Looking at the throng of people outside the Ecover-sponsored Ada Zanditon show on Friday, you’d never have believed that a green designer was about to present her A/W11 collection. From the tranny in glittery McQueen heels and an artfully paint-splashed trench, to the girl with ultra-cool pink hair and emerald green shoes, the attendees were pure fashion. But then, so is Zanditon. Her background – a degree from the London College of Fashion, stints at Gareth Pugh, Jonathan Saunders and Alexander McQueen – is enough to impress the fussiest of fashion purists, while her sculptural aesthetic and bold digital prints have drawn plaudits from every quarter. But there’s a twist in Zanditon’s ultra-fashionable tale. Everything from inspiration to sourcing is green.
‘Because I have such a fashion background, people couldn’t believe that everything was ethical at first,’ says Zanditon, laughing. ‘They couldn’t believe that you could make something like this from organic cotton, the end of a roll of fabric or English gabardine. I honestly thought it was ridiculous; you can make beautiful things from any piece of cloth – it just seems so obvious. I think using them [ethical and recycled fabrics] actually makes the pieces more beautiful but it seems to confuse some people.’ Bizarre as that might seem, Zanditon has a point. Green fashion has long suffered from the perception that eco-friendliness and style are incompatible but Zanditon, London Fashion Week’s Esthetica project and a host of brilliant green designers such as Minna Hepburn, Christopher Raeburn and Ruth Ferguson are slowly but surely changing the way we see eco-fashion. And back at Zanditon’s show, the A/W collection, entitled ‘The Cryoflux’, was causing a storm.
Displayed on mannequins or, rather wonderfully, frozen in the middle of a block of ice, Zanditon’s Antarctica-inspired vision for autumn was structured, wearable and beguilingly colourful. Yes, there was black, grey and navy but it was enlivened by flashes of tomato red and intriguing details such as a leather collar and epaulettes on a navy wool jacket, or the geometric stitching on the sleeves of a seriously upgraded version of the classic princess coat. A beautiful LBD was given a twist via a flash of navy chiffon down the front of the bodice and skirt, while a carmine chiffon tunic benefited from Zanditon’s adroit grasp of drapery. The fabrics, all organic, upcycled and sustainable, had luxury in common. Melton wool, Scottish tweed and Ocean Buckingham shantung dominated while a smattering of chiffon and vegetable tanned leather gave pieces personality.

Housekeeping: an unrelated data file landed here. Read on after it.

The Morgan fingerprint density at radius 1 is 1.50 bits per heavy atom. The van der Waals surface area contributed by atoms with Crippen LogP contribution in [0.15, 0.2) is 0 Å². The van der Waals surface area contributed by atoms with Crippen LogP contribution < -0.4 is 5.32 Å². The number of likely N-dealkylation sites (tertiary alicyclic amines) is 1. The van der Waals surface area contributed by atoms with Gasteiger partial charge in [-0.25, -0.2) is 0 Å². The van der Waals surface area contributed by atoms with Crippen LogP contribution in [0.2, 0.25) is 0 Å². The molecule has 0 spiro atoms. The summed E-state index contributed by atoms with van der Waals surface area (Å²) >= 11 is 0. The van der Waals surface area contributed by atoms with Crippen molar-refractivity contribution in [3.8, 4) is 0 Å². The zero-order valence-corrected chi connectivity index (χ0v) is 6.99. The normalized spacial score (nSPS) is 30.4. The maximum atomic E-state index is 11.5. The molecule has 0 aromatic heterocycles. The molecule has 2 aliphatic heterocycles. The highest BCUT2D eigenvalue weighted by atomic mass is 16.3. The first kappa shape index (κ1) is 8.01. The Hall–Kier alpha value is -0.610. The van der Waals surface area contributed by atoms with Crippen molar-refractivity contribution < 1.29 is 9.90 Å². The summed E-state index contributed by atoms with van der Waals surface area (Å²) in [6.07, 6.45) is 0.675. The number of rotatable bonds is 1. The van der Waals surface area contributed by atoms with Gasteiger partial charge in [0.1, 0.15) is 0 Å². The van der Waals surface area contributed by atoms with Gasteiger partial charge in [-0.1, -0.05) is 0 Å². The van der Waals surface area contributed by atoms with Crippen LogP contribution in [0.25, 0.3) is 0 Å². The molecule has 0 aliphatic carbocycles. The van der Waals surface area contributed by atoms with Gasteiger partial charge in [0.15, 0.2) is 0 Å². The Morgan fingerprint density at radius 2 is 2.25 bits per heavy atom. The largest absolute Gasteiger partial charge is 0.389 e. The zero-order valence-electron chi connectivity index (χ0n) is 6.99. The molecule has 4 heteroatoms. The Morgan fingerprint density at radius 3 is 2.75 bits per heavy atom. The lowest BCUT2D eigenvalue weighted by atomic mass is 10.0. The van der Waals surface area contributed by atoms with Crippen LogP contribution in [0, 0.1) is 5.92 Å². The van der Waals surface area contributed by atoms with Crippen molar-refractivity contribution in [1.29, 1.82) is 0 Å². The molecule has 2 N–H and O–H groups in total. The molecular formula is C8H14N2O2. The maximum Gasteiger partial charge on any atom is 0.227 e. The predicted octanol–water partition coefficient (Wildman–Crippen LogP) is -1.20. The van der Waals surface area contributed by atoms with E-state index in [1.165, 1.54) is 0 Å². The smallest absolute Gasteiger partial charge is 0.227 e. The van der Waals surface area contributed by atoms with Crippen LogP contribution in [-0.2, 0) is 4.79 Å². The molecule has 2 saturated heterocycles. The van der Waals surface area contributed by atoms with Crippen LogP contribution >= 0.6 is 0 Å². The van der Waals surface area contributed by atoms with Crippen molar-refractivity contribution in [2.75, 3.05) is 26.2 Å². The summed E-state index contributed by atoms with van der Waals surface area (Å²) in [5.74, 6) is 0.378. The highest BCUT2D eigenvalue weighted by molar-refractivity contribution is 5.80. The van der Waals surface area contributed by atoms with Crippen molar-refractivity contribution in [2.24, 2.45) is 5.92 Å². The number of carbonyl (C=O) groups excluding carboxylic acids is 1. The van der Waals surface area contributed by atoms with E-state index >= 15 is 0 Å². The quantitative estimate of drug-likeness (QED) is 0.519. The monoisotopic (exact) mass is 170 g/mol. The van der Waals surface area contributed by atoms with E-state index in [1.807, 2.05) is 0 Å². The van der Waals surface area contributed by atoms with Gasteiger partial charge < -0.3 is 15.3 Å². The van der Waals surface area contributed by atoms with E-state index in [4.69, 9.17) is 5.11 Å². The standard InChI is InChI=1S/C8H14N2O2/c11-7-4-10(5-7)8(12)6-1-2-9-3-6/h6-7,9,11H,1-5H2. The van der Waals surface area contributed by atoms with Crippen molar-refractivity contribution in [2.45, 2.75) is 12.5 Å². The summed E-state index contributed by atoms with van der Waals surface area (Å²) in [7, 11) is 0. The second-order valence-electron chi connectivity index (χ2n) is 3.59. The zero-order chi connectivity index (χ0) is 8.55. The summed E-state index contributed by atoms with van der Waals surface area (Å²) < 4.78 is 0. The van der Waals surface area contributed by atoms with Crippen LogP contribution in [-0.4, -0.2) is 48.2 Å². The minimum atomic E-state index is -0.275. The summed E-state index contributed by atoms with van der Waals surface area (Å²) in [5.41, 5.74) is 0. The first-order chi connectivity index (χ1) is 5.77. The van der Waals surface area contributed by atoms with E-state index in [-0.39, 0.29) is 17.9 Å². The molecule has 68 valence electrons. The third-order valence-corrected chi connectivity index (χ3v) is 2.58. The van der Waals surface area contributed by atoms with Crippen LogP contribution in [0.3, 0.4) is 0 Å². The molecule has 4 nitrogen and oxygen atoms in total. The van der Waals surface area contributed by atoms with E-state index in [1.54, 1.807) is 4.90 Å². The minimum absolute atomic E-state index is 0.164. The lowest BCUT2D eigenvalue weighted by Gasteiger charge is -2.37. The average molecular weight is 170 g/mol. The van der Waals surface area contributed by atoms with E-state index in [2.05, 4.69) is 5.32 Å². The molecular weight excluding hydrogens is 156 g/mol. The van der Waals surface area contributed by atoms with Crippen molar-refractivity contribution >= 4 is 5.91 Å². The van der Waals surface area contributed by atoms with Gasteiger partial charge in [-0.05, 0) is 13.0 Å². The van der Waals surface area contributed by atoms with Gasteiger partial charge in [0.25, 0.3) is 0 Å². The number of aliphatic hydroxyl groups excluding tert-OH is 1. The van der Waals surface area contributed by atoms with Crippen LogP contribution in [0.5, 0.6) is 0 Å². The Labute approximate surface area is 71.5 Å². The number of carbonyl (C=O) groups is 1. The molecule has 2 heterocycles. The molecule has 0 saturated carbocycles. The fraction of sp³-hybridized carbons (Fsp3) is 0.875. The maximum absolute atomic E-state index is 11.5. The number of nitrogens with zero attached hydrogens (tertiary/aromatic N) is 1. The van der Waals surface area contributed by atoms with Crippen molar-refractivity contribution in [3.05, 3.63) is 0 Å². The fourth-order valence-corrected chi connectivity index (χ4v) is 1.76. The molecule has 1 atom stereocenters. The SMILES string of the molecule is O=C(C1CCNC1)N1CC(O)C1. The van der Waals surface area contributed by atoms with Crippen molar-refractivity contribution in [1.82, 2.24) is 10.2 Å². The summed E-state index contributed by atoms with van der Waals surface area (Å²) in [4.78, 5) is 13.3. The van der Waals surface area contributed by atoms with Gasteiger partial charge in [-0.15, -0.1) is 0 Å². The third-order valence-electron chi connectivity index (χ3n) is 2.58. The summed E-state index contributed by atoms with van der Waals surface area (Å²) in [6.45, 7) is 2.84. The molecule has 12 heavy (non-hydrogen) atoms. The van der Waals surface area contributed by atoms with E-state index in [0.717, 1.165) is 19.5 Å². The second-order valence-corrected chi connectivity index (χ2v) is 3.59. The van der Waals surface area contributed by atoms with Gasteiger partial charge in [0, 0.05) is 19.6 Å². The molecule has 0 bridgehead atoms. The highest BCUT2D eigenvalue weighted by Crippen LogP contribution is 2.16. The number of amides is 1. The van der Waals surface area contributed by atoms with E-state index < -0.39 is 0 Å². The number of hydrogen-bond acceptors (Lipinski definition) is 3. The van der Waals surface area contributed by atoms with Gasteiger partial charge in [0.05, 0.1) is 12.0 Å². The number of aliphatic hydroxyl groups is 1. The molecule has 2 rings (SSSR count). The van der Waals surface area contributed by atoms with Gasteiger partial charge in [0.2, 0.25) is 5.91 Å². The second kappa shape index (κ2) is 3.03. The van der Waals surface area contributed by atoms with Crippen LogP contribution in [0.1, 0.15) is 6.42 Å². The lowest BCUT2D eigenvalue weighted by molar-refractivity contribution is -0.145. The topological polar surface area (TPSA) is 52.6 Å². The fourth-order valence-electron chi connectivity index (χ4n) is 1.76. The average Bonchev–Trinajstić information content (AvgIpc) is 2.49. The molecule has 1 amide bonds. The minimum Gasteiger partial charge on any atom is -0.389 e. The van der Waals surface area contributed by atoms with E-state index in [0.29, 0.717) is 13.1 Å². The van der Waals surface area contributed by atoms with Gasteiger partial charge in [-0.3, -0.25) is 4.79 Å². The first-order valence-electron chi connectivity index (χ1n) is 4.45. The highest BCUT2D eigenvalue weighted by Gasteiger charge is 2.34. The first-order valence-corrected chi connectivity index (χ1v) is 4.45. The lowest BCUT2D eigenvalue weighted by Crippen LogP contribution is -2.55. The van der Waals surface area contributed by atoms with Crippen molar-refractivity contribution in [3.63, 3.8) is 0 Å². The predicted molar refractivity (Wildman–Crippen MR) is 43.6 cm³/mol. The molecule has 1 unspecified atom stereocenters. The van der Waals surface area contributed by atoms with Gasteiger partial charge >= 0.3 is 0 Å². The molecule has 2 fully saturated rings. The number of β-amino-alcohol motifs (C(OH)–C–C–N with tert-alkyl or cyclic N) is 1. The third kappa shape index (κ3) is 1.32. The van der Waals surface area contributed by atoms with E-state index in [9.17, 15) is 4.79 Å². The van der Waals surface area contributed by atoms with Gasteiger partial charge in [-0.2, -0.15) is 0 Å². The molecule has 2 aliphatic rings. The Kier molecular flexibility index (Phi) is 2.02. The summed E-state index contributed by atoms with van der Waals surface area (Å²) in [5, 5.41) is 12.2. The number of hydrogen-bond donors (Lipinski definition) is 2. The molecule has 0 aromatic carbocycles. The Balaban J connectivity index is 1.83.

Unusually for London, a fashion culture famous for sending all-in-one rubber cat suits or extreme cloth sculptures down the runway, every single piece on show looked like it could slot easily into your wardrobe. That doesn’t mean it wasn’t creative or interesting – it was – but it did reveal an eye for the commercial; something that London has lacked in the past and sorely needs if it is to compete with commercial giants of New York and Milan. The diminutive Zanditon was cagey when asked about commercial projects but did let slip that she was talking to online behemoth ASOS before moving swiftly onto her thoughts on living green and a possible interiors line. Not that we can expect to see it for a while. ‘Doing lifestyle products isn’t a priority for me at the moment,’ she says. ‘I need to establish my brand first but in 10 or 15 years time, I’d like to do something along the lines of what Giorgio Armani is doing in Milan. That’s pretty appealing to me.’
For now, Zanditon is concentrating on fashion, beginning with a trip to Paris next week to showcase her A/W11 collection at the Louvre. Then, it’s onto thinking about the next collection, S/S12, which Zanditon says will have a marine theme. ‘Without giving away too much, what’s inspiring me at the moment are all the stories [in the media] coming out around marine life, particularly in the Pacific where the waters around some islands have become marine conservation zones. It’s an amazing story.’ Since she’s already confessed to being a fan of nature documentaries, her fascination with the marine environment isn’t entirely surprising; although, had she been a conventional designer, it might have been. But that’s Zanditon in a nutshell: a fashion designer for whom the environment isn’t just an abstract concept but a real inspiration.
Find out more at www.adaz.co.uk. For more information about her collaboration with ecological cleaning brand, Ecover, see www.ecover.com
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